Rosa californica in desert?

I do not know what the “white fuzzy stuff” was, but it was over a lot of the plant. The foliage was not fragrant, which I thought Rosa californica was.

Since this photo is without explanation, it might help if I say that it goes with the other photo I just posted. These are the prickles/thorns, but not many stems were like this.

I am not very knowledgeable about native species, and from what I read this is rosa californica. Certainly is drought tolerant to a fault.

Hmmm, the flower in your other post looked right, but the thorns on this one look completely different from mine. But, then, there are different “versions” of R. Californica. The one I grow is the one sold by Tree of Life nursery. The thorns on mine are mostly at the base of the plant and are needlepoint sharp. As you go towards the ends of the stems, the plant becomes increasingly thornless, and there are no thorns at all on the last foot or two of the new growth branches. There is a very light resiny scent when you rub the foliage.

See, http://www.californianativeplants.com/index.php/plants/featured-plants/46-rosacalifornica



Here’s a link to a couple of shots I just went out and took for this post. Not blooming right now, sorry.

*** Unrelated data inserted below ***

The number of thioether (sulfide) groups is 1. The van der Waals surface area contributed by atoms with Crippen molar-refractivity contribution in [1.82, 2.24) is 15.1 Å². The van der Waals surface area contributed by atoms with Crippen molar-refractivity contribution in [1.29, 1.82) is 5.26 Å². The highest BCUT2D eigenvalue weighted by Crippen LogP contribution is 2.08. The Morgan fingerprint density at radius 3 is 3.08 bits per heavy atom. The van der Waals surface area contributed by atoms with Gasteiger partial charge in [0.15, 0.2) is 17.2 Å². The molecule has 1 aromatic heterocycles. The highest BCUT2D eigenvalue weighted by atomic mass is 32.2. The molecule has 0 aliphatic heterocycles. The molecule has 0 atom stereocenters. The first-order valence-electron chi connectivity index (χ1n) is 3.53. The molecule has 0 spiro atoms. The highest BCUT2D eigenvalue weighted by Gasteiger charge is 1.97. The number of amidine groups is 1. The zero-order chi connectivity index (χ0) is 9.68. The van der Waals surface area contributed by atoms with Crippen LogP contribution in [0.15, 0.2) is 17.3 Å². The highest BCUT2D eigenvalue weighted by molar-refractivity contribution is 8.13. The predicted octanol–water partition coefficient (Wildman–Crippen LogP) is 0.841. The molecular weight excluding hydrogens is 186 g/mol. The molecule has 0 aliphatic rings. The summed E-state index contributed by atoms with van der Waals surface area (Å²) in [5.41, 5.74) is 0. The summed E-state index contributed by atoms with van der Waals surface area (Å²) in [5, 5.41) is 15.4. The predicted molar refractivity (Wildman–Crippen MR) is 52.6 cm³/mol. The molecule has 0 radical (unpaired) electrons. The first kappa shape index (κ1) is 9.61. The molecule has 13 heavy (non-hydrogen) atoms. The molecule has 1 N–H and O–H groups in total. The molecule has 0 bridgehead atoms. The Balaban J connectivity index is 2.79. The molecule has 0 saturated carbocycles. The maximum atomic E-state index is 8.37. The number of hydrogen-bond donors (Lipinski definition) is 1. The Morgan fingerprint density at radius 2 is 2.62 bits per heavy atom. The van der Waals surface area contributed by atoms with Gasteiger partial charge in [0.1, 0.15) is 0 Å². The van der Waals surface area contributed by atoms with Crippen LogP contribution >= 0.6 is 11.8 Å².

Link: picasaweb.google.com/KathyStrong/RosaCalifornica?feat=directlink

Kathy,

The leaves and the thorns/prickles do match many of the stems on this one. It did also have some branches that had these recurved thorns from hell, which were pretty high on the stem. Took that picture Saturday, and it looked like they had been blooming for a couple of weeks, with more than a couple to go. I didn’t take an over all photo, but it was quite showy. This photo is more accurate for color.

I’ve collected R. californica that does not have glandular foliage and is instead downy. I think I see glands on the margins of the stipules but the sepal margins look smooth.

Rosa woodsii subspecies gratissima is also found in SoCal. Take a look at the info on HMF.

The location where you collected the plant would be most helpful. We can then check various mapping websites that show where specimens were found. See e.g.

http://ucjeps.berkeley.edu/cgi-bin/get_cpn.pl?41631

and

http://ucjeps.berkeley.edu/cgi-bin/get_cpn.pl?87494

Cinnamomeae out of context are notoriously difficult to ID. Ask any botanical garden…

Link: www.helpmefind.com/rose/l.php?l=2.41569&tab=7